Supreme Court to Hear Another Case on Class Arbitration Waivers


On November 9, 2012, the U.S. Supreme Court agreed to consider the enforceability of a class action waiver clause in agreements between American Express and merchants that accepted its cards. The merchants filed a proposed class action suit against Amex, alleging that its “Honor All Cards” policy—which required stores to accept Amex’s charge cards as well as its credit cards—violated federal antitrust law. The U.S. Court of Appeals for the Second Circuit allowed the suit to go forward despite a class arbitration waiver clause that explicitly prohibited merchants from joining together to litigate claims as a class. The Second Circuit ruled that the class arbitration waiver was unenforceable because the expense of each merchant litigating its claim individually was so high that the “practical effect” of the waiver “preclude[d] their ability to vindicate their federal statutory rights.”

In recent years, however, the Supreme Court has issued several decisions upholding class action waiver clauses—and reversing lower courts that struck them down as unenforceable. In AT&T Mobility LLC v. Concepcion, 131 S. Ct. 1740, 1744 (2011), for example, the justices cautioned that “conditioning the enforceability of ... arbitration agreements on the availability of classwide arbitration procedures” interferes with the Federal Arbitration Act. In its petition for review, Amex said the Second Circuit’s ruling was incompatible with this line of precedent and created a “sweeping, unwritten loophole” in federal arbitration law. Reversal of the Second Circuit’s decision appears likely. Click here to read our previous update discussing AT&T Mobility LLC v. Concepcion.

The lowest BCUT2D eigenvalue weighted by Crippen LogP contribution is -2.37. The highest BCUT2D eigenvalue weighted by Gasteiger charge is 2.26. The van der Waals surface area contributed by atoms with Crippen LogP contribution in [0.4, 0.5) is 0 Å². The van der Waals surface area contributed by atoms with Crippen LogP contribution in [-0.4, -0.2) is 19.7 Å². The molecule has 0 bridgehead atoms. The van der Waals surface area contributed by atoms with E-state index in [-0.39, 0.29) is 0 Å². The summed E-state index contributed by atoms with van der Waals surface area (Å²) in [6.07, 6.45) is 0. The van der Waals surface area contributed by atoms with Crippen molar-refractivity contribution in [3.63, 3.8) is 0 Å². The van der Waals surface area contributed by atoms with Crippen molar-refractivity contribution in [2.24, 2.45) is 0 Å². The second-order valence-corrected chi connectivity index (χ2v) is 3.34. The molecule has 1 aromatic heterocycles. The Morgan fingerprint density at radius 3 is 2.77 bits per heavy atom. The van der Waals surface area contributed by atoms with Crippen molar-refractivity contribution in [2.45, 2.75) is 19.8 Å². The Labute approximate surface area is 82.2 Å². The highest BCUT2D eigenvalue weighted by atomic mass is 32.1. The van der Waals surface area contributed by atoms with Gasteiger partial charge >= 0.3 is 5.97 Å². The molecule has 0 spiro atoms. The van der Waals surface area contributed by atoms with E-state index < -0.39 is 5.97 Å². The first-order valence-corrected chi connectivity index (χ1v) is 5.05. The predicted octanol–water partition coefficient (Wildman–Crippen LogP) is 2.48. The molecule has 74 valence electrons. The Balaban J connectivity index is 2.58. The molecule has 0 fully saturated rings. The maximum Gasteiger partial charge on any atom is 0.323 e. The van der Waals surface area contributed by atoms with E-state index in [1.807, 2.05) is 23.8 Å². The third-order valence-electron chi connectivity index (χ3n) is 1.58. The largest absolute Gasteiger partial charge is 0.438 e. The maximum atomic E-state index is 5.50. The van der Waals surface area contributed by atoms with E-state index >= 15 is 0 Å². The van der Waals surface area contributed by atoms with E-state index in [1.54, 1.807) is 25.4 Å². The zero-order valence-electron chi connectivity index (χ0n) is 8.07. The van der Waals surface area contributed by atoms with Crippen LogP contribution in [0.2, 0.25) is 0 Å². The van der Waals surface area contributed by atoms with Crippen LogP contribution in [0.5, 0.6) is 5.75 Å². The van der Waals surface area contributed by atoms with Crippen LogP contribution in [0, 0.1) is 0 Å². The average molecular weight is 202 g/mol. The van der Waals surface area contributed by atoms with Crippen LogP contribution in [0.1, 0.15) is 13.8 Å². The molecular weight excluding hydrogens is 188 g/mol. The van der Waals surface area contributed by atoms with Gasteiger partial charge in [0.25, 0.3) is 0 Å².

Athough this is not an employment case, it will be closely watched by the employment bar because employment agreements that require employees to arbitrate disputes instead of suing in court often also have class action waivers.

The case is American Express Co. v. Italian Colors Restaurant, No. 12-133. The Court will hear arguments early next year, with a decision expected by June. Justice Sotomayor will not participate in argument or decision, most likely because she was on one of the appellate panels that heard the case in the Second Circuit.

DISCLAIMER: Because of the generality of this update, the information provided herein may not be applicable in all situations and should not be acted upon without specific legal advice based on particular situations.

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